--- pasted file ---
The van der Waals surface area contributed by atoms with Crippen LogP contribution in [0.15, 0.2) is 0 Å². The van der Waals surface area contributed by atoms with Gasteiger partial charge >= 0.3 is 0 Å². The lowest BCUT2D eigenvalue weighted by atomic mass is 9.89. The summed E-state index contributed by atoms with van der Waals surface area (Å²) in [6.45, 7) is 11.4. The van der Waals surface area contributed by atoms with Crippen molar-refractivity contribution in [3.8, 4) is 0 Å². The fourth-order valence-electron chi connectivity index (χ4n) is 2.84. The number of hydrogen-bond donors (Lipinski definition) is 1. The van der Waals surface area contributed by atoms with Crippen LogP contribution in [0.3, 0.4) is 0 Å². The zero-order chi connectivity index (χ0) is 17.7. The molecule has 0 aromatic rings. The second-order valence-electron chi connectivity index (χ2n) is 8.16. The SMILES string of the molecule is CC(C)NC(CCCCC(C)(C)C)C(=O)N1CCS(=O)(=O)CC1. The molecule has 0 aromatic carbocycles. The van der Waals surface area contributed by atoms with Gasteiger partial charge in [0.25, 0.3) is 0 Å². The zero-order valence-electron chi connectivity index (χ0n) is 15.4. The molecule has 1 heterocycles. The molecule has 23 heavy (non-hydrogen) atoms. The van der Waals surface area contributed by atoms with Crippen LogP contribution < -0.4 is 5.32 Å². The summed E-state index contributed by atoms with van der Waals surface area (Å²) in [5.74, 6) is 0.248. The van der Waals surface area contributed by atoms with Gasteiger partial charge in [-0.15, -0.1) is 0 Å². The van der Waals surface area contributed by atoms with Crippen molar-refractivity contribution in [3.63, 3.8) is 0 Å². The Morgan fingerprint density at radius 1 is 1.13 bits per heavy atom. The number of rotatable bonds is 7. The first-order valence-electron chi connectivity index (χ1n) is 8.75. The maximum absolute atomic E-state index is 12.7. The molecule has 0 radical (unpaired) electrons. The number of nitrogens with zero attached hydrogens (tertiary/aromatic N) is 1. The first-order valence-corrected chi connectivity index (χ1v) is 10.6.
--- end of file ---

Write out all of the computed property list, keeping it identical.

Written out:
The van der Waals surface area contributed by atoms with Crippen LogP contribution in [0.15, 0.2) is 0 Å². The van der Waals surface area contributed by atoms with Gasteiger partial charge >= 0.3 is 0 Å². The lowest BCUT2D eigenvalue weighted by atomic mass is 9.89. The summed E-state index contributed by atoms with van der Waals surface area (Å²) in [6.45, 7) is 11.4. The van der Waals surface area contributed by atoms with Crippen molar-refractivity contribution in [3.8, 4) is 0 Å². The fourth-order valence-electron chi connectivity index (χ4n) is 2.84. The number of hydrogen-bond donors (Lipinski definition) is 1. The van der Waals surface area contributed by atoms with Crippen LogP contribution in [0.3, 0.4) is 0 Å². The zero-order chi connectivity index (χ0) is 17.7. The molecule has 0 aromatic rings. The second-order valence-electron chi connectivity index (χ2n) is 8.16. The SMILES string of the molecule is CC(C)NC(CCCCC(C)(C)C)C(=O)N1CCS(=O)(=O)CC1. The molecule has 0 aromatic carbocycles. The van der Waals surface area contributed by atoms with Gasteiger partial charge in [0.25, 0.3) is 0 Å². The zero-order valence-electron chi connectivity index (χ0n) is 15.4. The molecule has 1 heterocycles. The molecule has 23 heavy (non-hydrogen) atoms. The van der Waals surface area contributed by atoms with Crippen LogP contribution < -0.4 is 5.32 Å². The summed E-state index contributed by atoms with van der Waals surface area (Å²) in [5.74, 6) is 0.248. The van der Waals surface area contributed by atoms with Gasteiger partial charge in [-0.15, -0.1) is 0 Å². The van der Waals surface area contributed by atoms with Crippen molar-refractivity contribution in [3.63, 3.8) is 0 Å². The Morgan fingerprint density at radius 1 is 1.13 bits per heavy atom. The number of rotatable bonds is 7. The first-order valence-electron chi connectivity index (χ1n) is 8.75. The maximum absolute atomic E-state index is 12.7. The molecule has 0 radical (unpaired) electrons. The number of nitrogens with zero attached hydrogens (tertiary/aromatic N) is 1. The first-order valence-corrected chi connectivity index (χ1v) is 10.6.